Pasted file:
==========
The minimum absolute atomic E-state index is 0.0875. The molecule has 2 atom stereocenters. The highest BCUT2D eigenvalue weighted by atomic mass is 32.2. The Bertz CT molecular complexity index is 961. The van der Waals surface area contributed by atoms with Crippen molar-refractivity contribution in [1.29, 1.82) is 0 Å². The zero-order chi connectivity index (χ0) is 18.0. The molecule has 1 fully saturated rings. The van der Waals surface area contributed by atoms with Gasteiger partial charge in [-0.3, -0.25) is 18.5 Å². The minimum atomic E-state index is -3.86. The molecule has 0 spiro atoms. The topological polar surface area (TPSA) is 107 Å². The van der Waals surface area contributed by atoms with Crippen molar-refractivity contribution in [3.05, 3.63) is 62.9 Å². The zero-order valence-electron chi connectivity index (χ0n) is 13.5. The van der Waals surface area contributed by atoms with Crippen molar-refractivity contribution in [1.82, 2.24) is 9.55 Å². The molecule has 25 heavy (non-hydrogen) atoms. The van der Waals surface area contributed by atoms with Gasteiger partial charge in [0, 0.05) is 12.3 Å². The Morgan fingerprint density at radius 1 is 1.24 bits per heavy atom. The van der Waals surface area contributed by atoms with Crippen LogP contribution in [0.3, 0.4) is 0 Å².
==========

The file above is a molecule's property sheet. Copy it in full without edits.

The minimum absolute atomic E-state index is 0.0875. The molecule has 2 atom stereocenters. The highest BCUT2D eigenvalue weighted by atomic mass is 32.2. The Bertz CT molecular complexity index is 961. The van der Waals surface area contributed by atoms with Crippen molar-refractivity contribution in [1.29, 1.82) is 0 Å². The zero-order chi connectivity index (χ0) is 18.0. The molecule has 1 fully saturated rings. The van der Waals surface area contributed by atoms with Gasteiger partial charge in [-0.3, -0.25) is 18.5 Å². The minimum atomic E-state index is -3.86. The molecule has 0 spiro atoms. The topological polar surface area (TPSA) is 107 Å². The van der Waals surface area contributed by atoms with Crippen molar-refractivity contribution in [3.05, 3.63) is 62.9 Å². The zero-order valence-electron chi connectivity index (χ0n) is 13.5. The van der Waals surface area contributed by atoms with Crippen molar-refractivity contribution in [1.82, 2.24) is 9.55 Å². The molecule has 25 heavy (non-hydrogen) atoms. The van der Waals surface area contributed by atoms with Gasteiger partial charge in [0, 0.05) is 12.3 Å². The Morgan fingerprint density at radius 1 is 1.24 bits per heavy atom. The van der Waals surface area contributed by atoms with Crippen LogP contribution in [0.3, 0.4) is 0 Å².